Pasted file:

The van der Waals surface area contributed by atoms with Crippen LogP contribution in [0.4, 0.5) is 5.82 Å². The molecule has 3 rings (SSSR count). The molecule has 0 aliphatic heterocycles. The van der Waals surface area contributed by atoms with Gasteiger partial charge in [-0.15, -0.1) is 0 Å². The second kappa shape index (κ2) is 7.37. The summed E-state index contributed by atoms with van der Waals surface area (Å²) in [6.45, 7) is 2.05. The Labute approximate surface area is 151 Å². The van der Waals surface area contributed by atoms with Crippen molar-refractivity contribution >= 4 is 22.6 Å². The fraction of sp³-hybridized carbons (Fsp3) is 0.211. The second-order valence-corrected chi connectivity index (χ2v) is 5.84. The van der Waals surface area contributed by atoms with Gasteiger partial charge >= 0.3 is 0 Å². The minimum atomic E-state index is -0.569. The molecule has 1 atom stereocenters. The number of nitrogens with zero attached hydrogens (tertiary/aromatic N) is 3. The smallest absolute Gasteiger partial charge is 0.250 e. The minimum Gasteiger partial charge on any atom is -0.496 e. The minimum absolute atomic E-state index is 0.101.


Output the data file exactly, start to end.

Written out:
The van der Waals surface area contributed by atoms with Crippen LogP contribution in [0.4, 0.5) is 5.82 Å². The molecule has 3 rings (SSSR count). The molecule has 0 aliphatic heterocycles. The van der Waals surface area contributed by atoms with Gasteiger partial charge in [-0.15, -0.1) is 0 Å². The second kappa shape index (κ2) is 7.37. The summed E-state index contributed by atoms with van der Waals surface area (Å²) in [6.45, 7) is 2.05. The Labute approximate surface area is 151 Å². The van der Waals surface area contributed by atoms with Crippen molar-refractivity contribution >= 4 is 22.6 Å². The fraction of sp³-hybridized carbons (Fsp3) is 0.211. The second-order valence-corrected chi connectivity index (χ2v) is 5.84. The van der Waals surface area contributed by atoms with Gasteiger partial charge >= 0.3 is 0 Å². The minimum atomic E-state index is -0.569. The molecule has 1 atom stereocenters. The number of nitrogens with zero attached hydrogens (tertiary/aromatic N) is 3. The smallest absolute Gasteiger partial charge is 0.250 e. The minimum Gasteiger partial charge on any atom is -0.496 e. The minimum absolute atomic E-state index is 0.101.